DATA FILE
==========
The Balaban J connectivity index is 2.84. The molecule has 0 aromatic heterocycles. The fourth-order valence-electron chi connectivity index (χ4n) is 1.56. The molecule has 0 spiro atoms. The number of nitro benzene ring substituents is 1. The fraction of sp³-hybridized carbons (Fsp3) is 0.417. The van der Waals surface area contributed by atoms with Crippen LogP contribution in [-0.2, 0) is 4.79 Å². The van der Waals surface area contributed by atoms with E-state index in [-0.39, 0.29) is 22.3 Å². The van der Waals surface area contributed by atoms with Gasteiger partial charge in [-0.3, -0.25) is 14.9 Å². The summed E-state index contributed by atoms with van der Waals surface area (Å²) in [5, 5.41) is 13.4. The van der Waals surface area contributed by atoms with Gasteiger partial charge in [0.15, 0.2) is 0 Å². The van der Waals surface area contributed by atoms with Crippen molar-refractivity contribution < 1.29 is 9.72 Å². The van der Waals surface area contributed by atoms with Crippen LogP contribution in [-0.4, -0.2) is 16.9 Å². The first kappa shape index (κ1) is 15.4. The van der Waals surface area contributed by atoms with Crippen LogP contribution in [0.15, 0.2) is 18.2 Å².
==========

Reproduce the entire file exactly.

The Balaban J connectivity index is 2.84. The molecule has 0 aromatic heterocycles. The fourth-order valence-electron chi connectivity index (χ4n) is 1.56. The molecule has 0 spiro atoms. The number of nitro benzene ring substituents is 1. The fraction of sp³-hybridized carbons (Fsp3) is 0.417. The van der Waals surface area contributed by atoms with Crippen LogP contribution in [-0.2, 0) is 4.79 Å². The van der Waals surface area contributed by atoms with E-state index in [-0.39, 0.29) is 22.3 Å². The van der Waals surface area contributed by atoms with Gasteiger partial charge in [-0.3, -0.25) is 14.9 Å². The summed E-state index contributed by atoms with van der Waals surface area (Å²) in [5, 5.41) is 13.4. The van der Waals surface area contributed by atoms with Gasteiger partial charge in [0.15, 0.2) is 0 Å². The van der Waals surface area contributed by atoms with Crippen molar-refractivity contribution < 1.29 is 9.72 Å². The van der Waals surface area contributed by atoms with Crippen LogP contribution in [-0.4, -0.2) is 16.9 Å². The first kappa shape index (κ1) is 15.4. The van der Waals surface area contributed by atoms with Crippen LogP contribution in [0.15, 0.2) is 18.2 Å².